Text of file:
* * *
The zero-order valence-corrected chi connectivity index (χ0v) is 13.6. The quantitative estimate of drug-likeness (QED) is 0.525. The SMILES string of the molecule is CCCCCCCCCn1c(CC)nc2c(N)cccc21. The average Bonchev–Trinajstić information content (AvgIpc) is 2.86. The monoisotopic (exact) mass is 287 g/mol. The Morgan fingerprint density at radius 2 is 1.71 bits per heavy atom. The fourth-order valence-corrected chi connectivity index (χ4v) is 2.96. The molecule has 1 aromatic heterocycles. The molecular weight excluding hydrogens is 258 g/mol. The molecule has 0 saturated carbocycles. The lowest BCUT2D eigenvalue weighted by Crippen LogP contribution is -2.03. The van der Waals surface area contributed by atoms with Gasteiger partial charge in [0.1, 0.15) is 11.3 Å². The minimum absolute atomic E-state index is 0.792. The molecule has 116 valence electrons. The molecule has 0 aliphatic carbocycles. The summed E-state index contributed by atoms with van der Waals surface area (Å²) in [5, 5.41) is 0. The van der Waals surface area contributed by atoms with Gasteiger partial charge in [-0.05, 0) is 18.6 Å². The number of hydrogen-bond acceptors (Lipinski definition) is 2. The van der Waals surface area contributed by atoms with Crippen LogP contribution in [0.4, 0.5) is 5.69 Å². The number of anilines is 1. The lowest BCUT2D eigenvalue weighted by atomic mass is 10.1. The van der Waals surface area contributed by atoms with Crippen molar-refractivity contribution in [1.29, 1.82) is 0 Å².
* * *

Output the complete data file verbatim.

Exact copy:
The zero-order valence-corrected chi connectivity index (χ0v) is 13.6. The quantitative estimate of drug-likeness (QED) is 0.525. The SMILES string of the molecule is CCCCCCCCCn1c(CC)nc2c(N)cccc21. The average Bonchev–Trinajstić information content (AvgIpc) is 2.86. The monoisotopic (exact) mass is 287 g/mol. The Morgan fingerprint density at radius 2 is 1.71 bits per heavy atom. The fourth-order valence-corrected chi connectivity index (χ4v) is 2.96. The molecule has 1 aromatic heterocycles. The molecular weight excluding hydrogens is 258 g/mol. The molecule has 0 saturated carbocycles. The lowest BCUT2D eigenvalue weighted by Crippen LogP contribution is -2.03. The van der Waals surface area contributed by atoms with Gasteiger partial charge in [0.1, 0.15) is 11.3 Å². The minimum absolute atomic E-state index is 0.792. The molecule has 116 valence electrons. The molecule has 0 aliphatic carbocycles. The summed E-state index contributed by atoms with van der Waals surface area (Å²) in [5, 5.41) is 0. The van der Waals surface area contributed by atoms with Gasteiger partial charge in [-0.05, 0) is 18.6 Å². The number of hydrogen-bond acceptors (Lipinski definition) is 2. The van der Waals surface area contributed by atoms with Crippen LogP contribution in [0.4, 0.5) is 5.69 Å². The number of anilines is 1. The lowest BCUT2D eigenvalue weighted by atomic mass is 10.1. The van der Waals surface area contributed by atoms with Crippen molar-refractivity contribution in [1.29, 1.82) is 0 Å².